What is a Lockjaw?
Lockjaw, or Tetanus, is a grave bacterial disease affecting the muscles and nerves in the jaw and neck to the point where it stiffens and then spreads to the lower body parts, eventually taking over the whole body. In some cases, it can prove fatal as well.
Bacteria called Clostridium Tetani cause Tetanus, which is found in the air or dust and can be transferred to human beings from burns, animal and insect bites, fractured piercings and tattoos, and persistent sores or infections.
Tetanus, or lockjaw, affects muscles or the nerves controlling them and causes stiffness or spasms, especially in the jaw, neck, chest or abdomen. So, one may start seeing the lockjaw symptoms when breathing problems start showing because of the spasm of vocal cords and muscles that control breathing, memory loss as a result of brain damage due to lack of oxygen, and similarly when one experiences inflammation of the soft tissue in the mouth, trouble swallowing, sweating, high blood pressure and abnormal heartbeat rate, bone and spine fractures due to muscle spasms and fever.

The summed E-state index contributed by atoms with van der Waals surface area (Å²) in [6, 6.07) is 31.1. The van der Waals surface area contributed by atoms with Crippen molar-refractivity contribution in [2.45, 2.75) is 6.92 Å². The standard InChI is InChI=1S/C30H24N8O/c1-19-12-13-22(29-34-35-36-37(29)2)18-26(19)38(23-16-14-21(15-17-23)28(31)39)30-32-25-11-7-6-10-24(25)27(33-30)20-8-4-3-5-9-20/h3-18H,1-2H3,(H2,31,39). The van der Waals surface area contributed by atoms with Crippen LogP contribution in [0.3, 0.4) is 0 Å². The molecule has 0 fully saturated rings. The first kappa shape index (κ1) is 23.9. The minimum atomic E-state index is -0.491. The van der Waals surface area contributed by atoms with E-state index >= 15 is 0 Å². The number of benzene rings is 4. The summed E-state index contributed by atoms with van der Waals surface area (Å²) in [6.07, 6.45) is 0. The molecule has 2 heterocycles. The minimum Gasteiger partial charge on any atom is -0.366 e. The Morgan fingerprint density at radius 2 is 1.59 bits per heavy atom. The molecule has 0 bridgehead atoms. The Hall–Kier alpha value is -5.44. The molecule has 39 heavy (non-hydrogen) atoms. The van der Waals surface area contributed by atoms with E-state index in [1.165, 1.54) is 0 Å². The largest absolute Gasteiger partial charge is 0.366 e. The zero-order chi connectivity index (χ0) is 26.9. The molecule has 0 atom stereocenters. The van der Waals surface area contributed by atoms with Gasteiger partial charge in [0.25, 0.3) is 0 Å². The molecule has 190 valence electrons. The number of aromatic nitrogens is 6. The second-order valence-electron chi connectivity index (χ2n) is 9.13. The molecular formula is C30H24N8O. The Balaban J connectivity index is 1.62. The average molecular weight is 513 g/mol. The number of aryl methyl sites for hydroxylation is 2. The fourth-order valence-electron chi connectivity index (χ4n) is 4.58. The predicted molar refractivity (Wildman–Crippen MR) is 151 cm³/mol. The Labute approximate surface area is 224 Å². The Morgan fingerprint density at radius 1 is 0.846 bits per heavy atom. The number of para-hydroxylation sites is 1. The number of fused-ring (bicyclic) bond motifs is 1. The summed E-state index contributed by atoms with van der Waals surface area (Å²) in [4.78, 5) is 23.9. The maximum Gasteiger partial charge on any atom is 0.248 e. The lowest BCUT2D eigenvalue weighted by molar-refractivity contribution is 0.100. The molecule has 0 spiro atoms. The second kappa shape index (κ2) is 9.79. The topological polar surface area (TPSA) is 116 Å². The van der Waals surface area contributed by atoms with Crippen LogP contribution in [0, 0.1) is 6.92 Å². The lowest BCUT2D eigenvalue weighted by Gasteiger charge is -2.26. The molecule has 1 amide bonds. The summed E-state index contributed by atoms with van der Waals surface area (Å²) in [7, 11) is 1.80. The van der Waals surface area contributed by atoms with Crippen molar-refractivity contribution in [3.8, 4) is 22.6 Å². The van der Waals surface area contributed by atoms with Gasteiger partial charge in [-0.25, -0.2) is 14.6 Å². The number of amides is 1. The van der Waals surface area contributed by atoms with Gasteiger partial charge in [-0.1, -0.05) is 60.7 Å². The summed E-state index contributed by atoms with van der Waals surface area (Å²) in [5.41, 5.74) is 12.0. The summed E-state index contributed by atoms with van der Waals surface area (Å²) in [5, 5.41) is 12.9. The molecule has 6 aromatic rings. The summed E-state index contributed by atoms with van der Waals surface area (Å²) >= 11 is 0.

The time between detecting the bacteria and the lockjaw symptoms showing is around 21 days, which is why the condition has to be addressed quickly and effectively. The solution to fighting Lockjaw, or Tetanus, is a tetanus toxoid-containing vaccine and tetanus immune globulin (TIG) or antitoxin to attend to the wounds, and proper immunization is required to prevent the disease from striking again.
This means taking a booster vaccine every 10 years for adults and children are to be vaccinated every couple of months or so. What further adds to the severity of this disease is its epidemiology and so it’s important to address this potentially fatal disease as early as possible. Otherwise, it could spread to other parts of the body and cause considerable pain and discomfort.